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down at max’s

Posted on 07 March 2005 by Caryn Rose (0)

When I first discovered rock and roll – or rather, when I moved beyond just listening to the radio coming in across the lake from WLS, and wanting to know more — everything — about the music I was listening to, I immediately felt like I had missed it ALL.

I don’t remember at what point I learned that the 60’s were not just about Woodstock, hippies and flower power, but I do remember feeling relieved, as I didn’t really like long hair and fringe and have always, always hated the Grateful Dead. But suddenly, the longing for the past was painful as I discovered the Velvet Underground and Andy Warhol and, as the past caught up with the present, Max’s Kansas City.

This condition was only exacerbated when, on a trip into the city with my parents, I spied a magazine at a newsstand that had the Ramones on the cover. Buying a magazine was something that didn’t require permission, I could afford it with babysitting money, and saying to my parents, “Oh, it’s a music magazine” was all the explanation that was required.

Of course, this was the infamous Rock Scene, the brainchild of Lisa Robinson and Richard Robinson. I devoured it from cover to cover, and every time my father went into New York, I would beg him to please stop at a newsstand on the way home and see if they had any issues. Sometimes I got lucky, sometimes I didn’t; but when I did, I felt like it was my passport to another world. The Ramones help Danny Fields move; Cyrinda and David Jo go shopping; and of course, the endless scene photos of CB’s and Max’s. I would sit on the floor of my very purple room in Connecticut, and pray for the day I was old enough to go be part of all of this.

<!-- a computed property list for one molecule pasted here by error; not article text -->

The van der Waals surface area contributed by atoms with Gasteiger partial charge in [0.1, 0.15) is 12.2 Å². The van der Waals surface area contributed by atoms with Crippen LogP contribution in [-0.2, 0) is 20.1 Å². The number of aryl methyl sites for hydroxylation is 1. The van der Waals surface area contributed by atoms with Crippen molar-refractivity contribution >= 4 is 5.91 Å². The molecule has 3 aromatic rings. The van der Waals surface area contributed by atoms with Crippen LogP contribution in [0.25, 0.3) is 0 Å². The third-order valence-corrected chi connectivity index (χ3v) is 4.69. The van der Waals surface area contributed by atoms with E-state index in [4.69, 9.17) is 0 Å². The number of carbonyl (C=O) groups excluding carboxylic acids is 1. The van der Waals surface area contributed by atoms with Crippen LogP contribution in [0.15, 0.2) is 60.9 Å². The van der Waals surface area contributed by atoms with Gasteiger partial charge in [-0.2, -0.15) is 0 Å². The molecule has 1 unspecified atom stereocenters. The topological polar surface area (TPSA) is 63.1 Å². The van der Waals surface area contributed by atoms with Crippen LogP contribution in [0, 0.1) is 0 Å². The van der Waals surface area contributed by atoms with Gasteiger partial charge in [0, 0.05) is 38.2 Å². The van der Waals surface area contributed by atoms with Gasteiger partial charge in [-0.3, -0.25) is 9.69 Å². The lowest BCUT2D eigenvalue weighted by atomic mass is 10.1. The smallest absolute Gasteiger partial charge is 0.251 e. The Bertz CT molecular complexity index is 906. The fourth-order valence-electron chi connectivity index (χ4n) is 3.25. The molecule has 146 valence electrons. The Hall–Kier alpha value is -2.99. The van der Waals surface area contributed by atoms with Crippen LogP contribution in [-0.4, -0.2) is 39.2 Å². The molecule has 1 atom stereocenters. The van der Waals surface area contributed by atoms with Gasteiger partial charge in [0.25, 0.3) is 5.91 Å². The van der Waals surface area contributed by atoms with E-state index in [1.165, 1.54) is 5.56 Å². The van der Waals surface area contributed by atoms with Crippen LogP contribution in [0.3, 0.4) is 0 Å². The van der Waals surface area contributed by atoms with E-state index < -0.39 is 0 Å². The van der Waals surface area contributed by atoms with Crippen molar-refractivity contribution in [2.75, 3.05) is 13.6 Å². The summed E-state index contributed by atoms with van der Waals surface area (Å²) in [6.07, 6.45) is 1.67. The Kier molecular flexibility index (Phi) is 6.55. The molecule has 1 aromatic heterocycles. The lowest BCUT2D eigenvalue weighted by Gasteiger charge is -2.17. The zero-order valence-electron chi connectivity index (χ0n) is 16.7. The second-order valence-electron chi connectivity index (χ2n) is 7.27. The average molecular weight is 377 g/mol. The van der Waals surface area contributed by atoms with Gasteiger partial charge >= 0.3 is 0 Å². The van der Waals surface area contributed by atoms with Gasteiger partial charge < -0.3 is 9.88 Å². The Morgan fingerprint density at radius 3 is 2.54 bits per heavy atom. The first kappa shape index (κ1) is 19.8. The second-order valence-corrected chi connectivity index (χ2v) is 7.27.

The first time I went to Max’s was completely accidental. It was the summer between my junior and senior year of high school, and I had spent the summer going to the Dr. Pepper concerts up at Wollman Rink. I don’t know how I managed to convince my parents that I could go to these shows all by myself (and sometimes I went to more than one in a week), but somehow I did. I know I had a friend help me buy the tickets (or at least told me about the concerts and took me up to Alexander’s on 59th Street to buy them).

It was either the night of the Talking Heads or the B52’s (or some other show that week) and like I always did, I made friends with the people sitting around me. During intermission, one of the girls (they were from Brooklyn, if I remember correctly) asked me, “Oh, we’re going to Max’s after the show, do you want to come with us?”

Simultaneously, I said “Yes” while my heart flew up into my mouth. Of course, I tried to act as though I had done so a million times already, and then snuck off to a pay phone to inform my parents that the concert was running late that night so I might be on a later train. I had no idea whatsoever how I was going to get into the club, or how I would get back to the train station afterwards, but I wasn’t going to let such minor details get in the way of my ticket to fabulousness – even though I knew, very very well, that it was 1980 and those days were long passed. Still – it was MAX’S!

Getting out of the cab in front of the awning on Park Avenue South for the first time felt like a dream. Clearly, the people I was with had actually been there before, as they knew whoever was at the door, and this was probably the only reason I got in without them asking for my ID, because I know I did not look old enough for one second (as much as I liked to pretend the opposite was true. I also did not yet have a fake ID). I knew I wasn’t going to run into Nico and Lou Reed and Iggy and Bowie and Sable Starr or anyone else, it was, after all, 1980; but the fact that they had been there and that this was Max’s, and the Dolls and JT and even, heck, Bruce Springsteen had been on that stage, was more than enough for me. It felt like I was visiting a shrine, I was in the place that I had daydreamed about for all those years.